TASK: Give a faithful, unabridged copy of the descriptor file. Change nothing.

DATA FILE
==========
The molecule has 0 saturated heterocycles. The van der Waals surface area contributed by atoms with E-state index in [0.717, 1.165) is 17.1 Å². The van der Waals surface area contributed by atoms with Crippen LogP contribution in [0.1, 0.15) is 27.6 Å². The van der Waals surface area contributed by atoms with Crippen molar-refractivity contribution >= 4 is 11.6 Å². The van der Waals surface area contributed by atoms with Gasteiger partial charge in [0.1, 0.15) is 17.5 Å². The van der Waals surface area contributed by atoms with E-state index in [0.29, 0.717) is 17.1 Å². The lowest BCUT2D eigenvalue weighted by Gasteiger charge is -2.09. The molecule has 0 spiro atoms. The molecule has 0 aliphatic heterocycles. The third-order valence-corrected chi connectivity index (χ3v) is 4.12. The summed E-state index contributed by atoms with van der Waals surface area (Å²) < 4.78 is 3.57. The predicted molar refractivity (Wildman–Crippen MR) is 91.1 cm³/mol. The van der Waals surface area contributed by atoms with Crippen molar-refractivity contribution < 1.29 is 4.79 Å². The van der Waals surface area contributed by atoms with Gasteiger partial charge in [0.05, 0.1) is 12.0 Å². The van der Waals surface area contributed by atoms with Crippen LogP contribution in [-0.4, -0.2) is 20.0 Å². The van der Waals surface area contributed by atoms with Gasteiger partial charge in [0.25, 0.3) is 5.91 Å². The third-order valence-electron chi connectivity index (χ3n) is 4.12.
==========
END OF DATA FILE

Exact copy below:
The molecule has 0 saturated heterocycles. The van der Waals surface area contributed by atoms with E-state index in [0.717, 1.165) is 17.1 Å². The van der Waals surface area contributed by atoms with Crippen LogP contribution in [0.1, 0.15) is 27.6 Å². The van der Waals surface area contributed by atoms with Crippen molar-refractivity contribution >= 4 is 11.6 Å². The van der Waals surface area contributed by atoms with Gasteiger partial charge in [0.1, 0.15) is 17.5 Å². The van der Waals surface area contributed by atoms with E-state index in [0.29, 0.717) is 17.1 Å². The lowest BCUT2D eigenvalue weighted by Gasteiger charge is -2.09. The molecule has 0 spiro atoms. The molecule has 0 aliphatic heterocycles. The third-order valence-corrected chi connectivity index (χ3v) is 4.12. The summed E-state index contributed by atoms with van der Waals surface area (Å²) < 4.78 is 3.57. The predicted molar refractivity (Wildman–Crippen MR) is 91.1 cm³/mol. The van der Waals surface area contributed by atoms with Crippen molar-refractivity contribution < 1.29 is 4.79 Å². The van der Waals surface area contributed by atoms with Gasteiger partial charge in [0.05, 0.1) is 12.0 Å². The van der Waals surface area contributed by atoms with Crippen LogP contribution in [-0.4, -0.2) is 20.0 Å². The van der Waals surface area contributed by atoms with Gasteiger partial charge in [0.25, 0.3) is 5.91 Å². The third-order valence-electron chi connectivity index (χ3n) is 4.12.